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    Default Re: Drill bit navigation...

    Never heard of Rotabroach. thanks!

  17. #17
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    Quote Originally Posted by upchurchmr View Post
    Denise,

    I've never had to drill out a clutch in about 15 replacements.
    Do you remember the old rime - righty tighty, lefty loosey?

    How about an impact driver?

    What are you expecting to break?
    Removing the bell housing, mounting the clutch plate or removing the flywheel.

    By the way, what manifold? The intake manifold?
    Drill a clutch righty tighty... huh?

    Bell housing is cast as part of the transmission on the Ford M5OD manual transmission

    it's the y-pipe to manifold bolts, the pipe lays across the cross member. It has to be removed.

    it's a recurring discussion Ford ranger explorer forums
    Denise, Bristol PA, Oday30, Anchor Yacht Club, On tidal Delaware River. my current project; http://forum.woodenboat.com/showthre...0-Ducker-Resto

  18. #18
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    So I took out the shoe box of drill bits and the drill doctor and started on the larger bits very few after sharpening would cut a piece of angle iron at the drill press so my assumption is those bits have been overheated burned even though they felt Sharp would not cut even with a pilot hole,
    Good news, some are excellent and start cutting immediately,
    Denise, Bristol PA, Oday30, Anchor Yacht Club, On tidal Delaware River. my current project; http://forum.woodenboat.com/showthre...0-Ducker-Resto

  19. #19
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    Default Re: Drill bit navigation...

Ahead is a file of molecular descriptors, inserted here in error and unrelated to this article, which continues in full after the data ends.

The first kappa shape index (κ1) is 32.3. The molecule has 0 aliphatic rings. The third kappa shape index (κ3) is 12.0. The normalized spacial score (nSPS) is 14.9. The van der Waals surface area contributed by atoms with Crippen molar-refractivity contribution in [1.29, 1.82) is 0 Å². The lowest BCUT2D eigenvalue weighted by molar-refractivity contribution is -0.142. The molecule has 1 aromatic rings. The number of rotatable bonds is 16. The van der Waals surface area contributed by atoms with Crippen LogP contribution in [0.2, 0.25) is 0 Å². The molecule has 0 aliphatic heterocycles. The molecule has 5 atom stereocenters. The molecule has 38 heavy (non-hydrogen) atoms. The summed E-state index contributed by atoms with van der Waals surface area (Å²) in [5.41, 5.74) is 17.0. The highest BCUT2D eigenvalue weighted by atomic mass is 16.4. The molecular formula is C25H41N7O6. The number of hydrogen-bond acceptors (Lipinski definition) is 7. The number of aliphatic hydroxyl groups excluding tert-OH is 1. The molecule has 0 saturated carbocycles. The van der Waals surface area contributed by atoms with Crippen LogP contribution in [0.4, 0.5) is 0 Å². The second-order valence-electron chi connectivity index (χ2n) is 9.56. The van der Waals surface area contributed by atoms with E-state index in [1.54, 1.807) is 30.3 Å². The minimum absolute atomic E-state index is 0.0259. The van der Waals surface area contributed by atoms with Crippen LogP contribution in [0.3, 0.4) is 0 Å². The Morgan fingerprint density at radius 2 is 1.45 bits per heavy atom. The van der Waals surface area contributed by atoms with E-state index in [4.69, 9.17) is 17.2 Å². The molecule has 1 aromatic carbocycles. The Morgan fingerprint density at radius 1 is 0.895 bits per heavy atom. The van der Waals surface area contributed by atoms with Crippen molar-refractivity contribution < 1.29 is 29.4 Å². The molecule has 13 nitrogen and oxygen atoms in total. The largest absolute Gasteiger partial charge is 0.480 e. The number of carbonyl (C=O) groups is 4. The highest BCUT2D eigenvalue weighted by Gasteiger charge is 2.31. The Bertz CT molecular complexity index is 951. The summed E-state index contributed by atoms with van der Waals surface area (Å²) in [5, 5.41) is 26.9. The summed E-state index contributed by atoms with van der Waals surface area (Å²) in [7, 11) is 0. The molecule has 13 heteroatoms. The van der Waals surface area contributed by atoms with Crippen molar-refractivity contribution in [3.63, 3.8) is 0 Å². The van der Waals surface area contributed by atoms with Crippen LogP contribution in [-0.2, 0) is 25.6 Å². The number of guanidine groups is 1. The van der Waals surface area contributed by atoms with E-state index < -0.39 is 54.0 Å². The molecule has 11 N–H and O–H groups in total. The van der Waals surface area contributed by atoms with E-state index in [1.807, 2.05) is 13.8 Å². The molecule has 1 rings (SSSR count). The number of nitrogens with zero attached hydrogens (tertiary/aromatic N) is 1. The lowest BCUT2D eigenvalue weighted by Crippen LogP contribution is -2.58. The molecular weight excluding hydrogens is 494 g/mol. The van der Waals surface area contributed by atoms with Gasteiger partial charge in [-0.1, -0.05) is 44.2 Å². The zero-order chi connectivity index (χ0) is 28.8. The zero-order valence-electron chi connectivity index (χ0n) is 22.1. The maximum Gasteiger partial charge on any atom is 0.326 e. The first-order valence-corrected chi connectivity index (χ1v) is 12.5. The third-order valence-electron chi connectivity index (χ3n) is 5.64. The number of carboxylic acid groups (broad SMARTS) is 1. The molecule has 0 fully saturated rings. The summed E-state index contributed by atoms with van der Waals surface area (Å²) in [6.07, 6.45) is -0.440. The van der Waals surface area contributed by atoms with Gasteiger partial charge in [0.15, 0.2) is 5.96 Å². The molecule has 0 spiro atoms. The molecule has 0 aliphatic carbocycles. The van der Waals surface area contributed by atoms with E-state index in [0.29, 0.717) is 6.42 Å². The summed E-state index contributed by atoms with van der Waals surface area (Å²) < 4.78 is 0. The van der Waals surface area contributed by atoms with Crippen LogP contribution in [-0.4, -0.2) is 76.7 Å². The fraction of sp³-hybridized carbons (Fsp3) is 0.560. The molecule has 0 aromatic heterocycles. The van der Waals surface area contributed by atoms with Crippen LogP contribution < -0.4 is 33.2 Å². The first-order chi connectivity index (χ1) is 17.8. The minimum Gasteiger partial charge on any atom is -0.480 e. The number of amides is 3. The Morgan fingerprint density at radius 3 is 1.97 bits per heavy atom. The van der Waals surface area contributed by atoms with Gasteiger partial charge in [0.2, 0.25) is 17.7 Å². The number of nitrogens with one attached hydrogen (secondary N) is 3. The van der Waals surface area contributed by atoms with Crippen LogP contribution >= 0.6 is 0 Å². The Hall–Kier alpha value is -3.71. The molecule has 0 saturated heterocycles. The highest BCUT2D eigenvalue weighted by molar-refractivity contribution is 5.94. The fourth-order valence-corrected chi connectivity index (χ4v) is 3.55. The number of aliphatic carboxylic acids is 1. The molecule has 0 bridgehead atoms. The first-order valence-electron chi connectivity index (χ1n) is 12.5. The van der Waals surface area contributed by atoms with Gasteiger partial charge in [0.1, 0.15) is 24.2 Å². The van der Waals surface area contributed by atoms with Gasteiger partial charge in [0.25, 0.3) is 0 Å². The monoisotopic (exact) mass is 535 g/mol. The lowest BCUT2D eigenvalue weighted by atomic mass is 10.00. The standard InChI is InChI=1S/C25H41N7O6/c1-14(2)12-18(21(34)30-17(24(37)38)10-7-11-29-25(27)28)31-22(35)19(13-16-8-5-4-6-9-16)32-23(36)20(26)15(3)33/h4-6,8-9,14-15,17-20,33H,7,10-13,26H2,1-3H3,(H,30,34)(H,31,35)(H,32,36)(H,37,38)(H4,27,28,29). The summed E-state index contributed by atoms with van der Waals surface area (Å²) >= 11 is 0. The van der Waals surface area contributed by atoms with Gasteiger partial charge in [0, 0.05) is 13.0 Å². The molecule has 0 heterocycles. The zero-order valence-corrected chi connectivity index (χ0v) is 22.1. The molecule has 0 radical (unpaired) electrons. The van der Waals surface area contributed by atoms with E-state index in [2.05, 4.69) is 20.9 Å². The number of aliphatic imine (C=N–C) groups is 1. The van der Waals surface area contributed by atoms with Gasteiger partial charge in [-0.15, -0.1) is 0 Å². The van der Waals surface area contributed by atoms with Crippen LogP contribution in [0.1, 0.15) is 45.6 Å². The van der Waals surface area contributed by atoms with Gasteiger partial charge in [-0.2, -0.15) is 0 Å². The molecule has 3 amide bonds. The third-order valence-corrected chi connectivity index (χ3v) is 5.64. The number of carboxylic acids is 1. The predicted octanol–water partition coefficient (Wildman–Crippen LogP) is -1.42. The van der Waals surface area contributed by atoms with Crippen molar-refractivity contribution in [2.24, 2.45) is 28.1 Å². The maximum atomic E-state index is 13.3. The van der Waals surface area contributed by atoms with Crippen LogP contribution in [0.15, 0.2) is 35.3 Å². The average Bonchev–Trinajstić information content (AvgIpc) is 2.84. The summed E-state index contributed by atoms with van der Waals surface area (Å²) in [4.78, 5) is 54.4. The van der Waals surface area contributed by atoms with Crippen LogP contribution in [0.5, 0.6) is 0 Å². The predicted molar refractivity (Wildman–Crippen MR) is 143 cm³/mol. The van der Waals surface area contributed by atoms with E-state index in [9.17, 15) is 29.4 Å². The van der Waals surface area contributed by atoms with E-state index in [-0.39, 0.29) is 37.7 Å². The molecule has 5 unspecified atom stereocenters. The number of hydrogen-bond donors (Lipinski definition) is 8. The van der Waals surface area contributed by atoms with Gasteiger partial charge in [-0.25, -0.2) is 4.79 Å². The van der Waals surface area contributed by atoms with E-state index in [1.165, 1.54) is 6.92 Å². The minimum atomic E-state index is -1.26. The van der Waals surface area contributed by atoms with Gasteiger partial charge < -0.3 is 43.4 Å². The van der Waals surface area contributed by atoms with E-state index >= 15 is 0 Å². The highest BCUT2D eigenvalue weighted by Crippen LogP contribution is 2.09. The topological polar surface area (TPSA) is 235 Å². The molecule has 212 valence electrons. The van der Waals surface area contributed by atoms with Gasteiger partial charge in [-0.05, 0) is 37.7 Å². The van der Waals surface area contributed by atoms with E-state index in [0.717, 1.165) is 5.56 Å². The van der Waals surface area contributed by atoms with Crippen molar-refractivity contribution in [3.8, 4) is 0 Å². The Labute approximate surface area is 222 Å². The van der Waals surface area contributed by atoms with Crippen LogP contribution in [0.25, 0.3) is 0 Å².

Show a picture of a sharpened bit.
    High speed steel (HSS) should tolerate overheating and still cut.
    I would suspect that there isn't enough relief(clearance?) angle so the cutting edge isn't touching.
    R
    Sleep with one eye open.

  20. #20
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    Default Re: Drill bit navigation...

    If the angle iron happens to be bed iron it can be difficult to drill under any circumstance.

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    Default Re: Drill bit navigation...

    Quote Originally Posted by cyclone View Post
    If the angle iron happens to be bed iron it can be difficult to drill under any circumstance.

    Seconded!

  22. #22
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    Quote Originally Posted by John Meachen View Post
    Seconded!
    Like bed frame angle iron? why would that be hardened? Still none of this really helps me if we have to drill while someone's laying on the ground pushing up.

    My drill press lowest RPM is 500

    I really don't think the drill doctor I have (which is really old) was even worth it when I bought it new, it's the number 350 model.
    Denise, Bristol PA, Oday30, Anchor Yacht Club, On tidal Delaware River. my current project; http://forum.woodenboat.com/showthre...0-Ducker-Resto

  23. #23
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    Default Re: Drill bit navigation...

    I have no idea why some of the stuff is so hard to drill,but have found it to be so.A smallish pilot hole and some cutting fluid may be helpful.

  24. #24
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    The piece of angle? was from the bed frame!

    Got a piece of half inch round pipe nearly every drill bit drilled into it

    Who would have thunk?
    Denise, Bristol PA, Oday30, Anchor Yacht Club, On tidal Delaware River. my current project; http://forum.woodenboat.com/showthre...0-Ducker-Resto

  25. #25
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    Default Re: Drill bit navigation...

    D'oh!
    Bed rails are pretty tough.
    They can be pretty hard to weld,too.
    R
    Sleep with one eye open.

  26. #26
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    Default Re: Drill bit navigation...

    Bed frames are high carbon steel to take cyclical loading, (and they can use lighter/less material) You can often spot higher carbon angle and structural iron because for a given size the section is typically thinner. I use this material to build trailer frames, again for cyclical loading or preventing fatigue degradation. A36 structural steel does not make a good trailer...